Gamma-ray observations of a supernova remnant interacting with a molecular cloud in the outskirts of our Galaxy highlights the interplay of particle physics and particle astrophysics.
In the cosmos we see many examples of particle physics at work on scales that cannot be achieved in manmade, Earth-bound laboratories. One such environment are supernova remnants, the expanding clouds of material flung outward from a supernovae that exploded in the past. These flows give rise to the super-accelerated galactic cosmic rays that we are bombarded with on Earth and whose interactions fill the Galaxy with diffuse radio synchrotron radiation.
Supernova remnants always accelerate more particles than our laboratories on Earth could dream of, but sometimes they are also smashing them directly into high density targets in the form of large molecular clouds. What constitutes high density is relative when one is talking about space – molecular clouds are regions that are dense relative to the rest of interstellar space, containing about half the gas mass of our Galaxy in only one percent of its total volume. They contain lots of hydrogen and other molecules which accelerated particles can smash into, and just like in supercolliders on Earth, when high energy particles smash into something, dramatic things can happen.
One such occurrence of a supernova remnant smashing particles into a molecular cloud is happening in a region called SNR S147, located outward from our position in the Galaxy and at a relatively close distance of approximately 3000 light-years. A group of scientists from KIPAC, joined by four colleagues from France and Japan, have undertaken an analysis of gamma-ray and other observations of SNR S147 in order to learn more about particle acceleration and interaction in supernova remnants. The gamma-ray data is from the Fermi Gamma-ray Space Telescope’s Large Area Telescope (LAT), which was built at SLAC and in which KIPAC is a lead science institution.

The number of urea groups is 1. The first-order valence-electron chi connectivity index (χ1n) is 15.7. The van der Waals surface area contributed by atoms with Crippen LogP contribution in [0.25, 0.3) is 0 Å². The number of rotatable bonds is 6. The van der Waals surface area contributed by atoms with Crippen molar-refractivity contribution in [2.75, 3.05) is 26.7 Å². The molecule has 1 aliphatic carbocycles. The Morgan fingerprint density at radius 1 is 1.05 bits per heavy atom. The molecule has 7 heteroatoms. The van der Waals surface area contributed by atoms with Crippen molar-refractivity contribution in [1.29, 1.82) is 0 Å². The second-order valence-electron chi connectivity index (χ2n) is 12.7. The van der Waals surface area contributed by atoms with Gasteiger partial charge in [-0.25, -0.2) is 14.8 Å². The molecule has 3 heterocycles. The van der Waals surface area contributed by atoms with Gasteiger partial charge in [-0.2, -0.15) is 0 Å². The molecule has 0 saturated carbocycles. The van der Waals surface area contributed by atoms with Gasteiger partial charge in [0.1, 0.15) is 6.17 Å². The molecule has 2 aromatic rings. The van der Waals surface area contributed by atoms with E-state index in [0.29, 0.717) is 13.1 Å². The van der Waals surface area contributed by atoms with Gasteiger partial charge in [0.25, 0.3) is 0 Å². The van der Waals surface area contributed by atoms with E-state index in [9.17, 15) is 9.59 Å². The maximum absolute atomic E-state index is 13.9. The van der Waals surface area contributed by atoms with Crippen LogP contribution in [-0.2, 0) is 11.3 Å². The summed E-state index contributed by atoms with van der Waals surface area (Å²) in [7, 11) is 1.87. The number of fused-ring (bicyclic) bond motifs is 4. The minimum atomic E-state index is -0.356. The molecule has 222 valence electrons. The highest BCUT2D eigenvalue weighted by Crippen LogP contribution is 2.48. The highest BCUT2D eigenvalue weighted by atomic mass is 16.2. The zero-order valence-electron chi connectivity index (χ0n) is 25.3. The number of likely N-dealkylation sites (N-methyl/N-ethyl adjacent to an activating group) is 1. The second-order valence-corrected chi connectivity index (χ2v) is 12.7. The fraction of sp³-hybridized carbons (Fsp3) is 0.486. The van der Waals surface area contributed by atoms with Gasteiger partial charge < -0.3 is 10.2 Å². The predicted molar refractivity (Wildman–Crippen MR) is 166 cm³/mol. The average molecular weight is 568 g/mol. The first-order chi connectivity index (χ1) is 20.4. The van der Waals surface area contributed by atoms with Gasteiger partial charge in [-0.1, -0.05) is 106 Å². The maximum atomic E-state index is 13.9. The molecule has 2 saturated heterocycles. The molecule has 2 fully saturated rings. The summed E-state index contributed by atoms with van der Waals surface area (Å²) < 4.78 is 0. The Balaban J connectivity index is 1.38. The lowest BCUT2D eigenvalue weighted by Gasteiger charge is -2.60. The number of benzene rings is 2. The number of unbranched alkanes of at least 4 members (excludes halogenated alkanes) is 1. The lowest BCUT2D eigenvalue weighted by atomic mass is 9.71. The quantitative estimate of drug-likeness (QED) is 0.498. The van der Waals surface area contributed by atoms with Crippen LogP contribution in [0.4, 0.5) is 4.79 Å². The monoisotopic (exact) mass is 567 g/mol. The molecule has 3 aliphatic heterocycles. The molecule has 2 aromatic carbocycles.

The left panel shows the gamma-ray emission from SNR S147 as seen by the Fermi-LAT, while the right panel shows emission for a Hydrogen line transmission in optical light. The numbered regions are to aid in comparison.
In a recent paper, the scientists report that the gamma-rays from SNR S147, upon considering details of their energy spectrum and spatial distribution as seen by Fermi, seem to come from the decay of neutral pions, which themselves are produced by the high energy collisions of two protons, much as in particle physics experiments. In this case the accelerated protons from the supernova remnant are colliding with those of relatively slow hydrogen atoms in the molecular cloud. One important clue is that the spatial distribution of the gamma-ray emission seems to trace that of optical emission at a certain wavelength due to the a transition in neutral atomic hydrogen. The gamma-ray emission is most intense where there are the most hydrogen atom targets. Such a phenomenon was predicted by Yasunobu Uchiyama (postdoctoral scientist from KIPAC, also a participant in this new study) and others a year ago in a paper in which they described the “crushed cloud model” of gamma-ray emission from supernova remnants. These results highlight how gamma-ray observations from Fermi are continuing to provide valuable data for understanding particle astrophysics and the high energy physics of the cosmos.
This work is described in a paper to be published in the Astrophysical Journal and available from astro-ph at arXiv:1204.4703.
Source: Kavli Institute for Particle Astrophysics and Cosmology (KIPAC)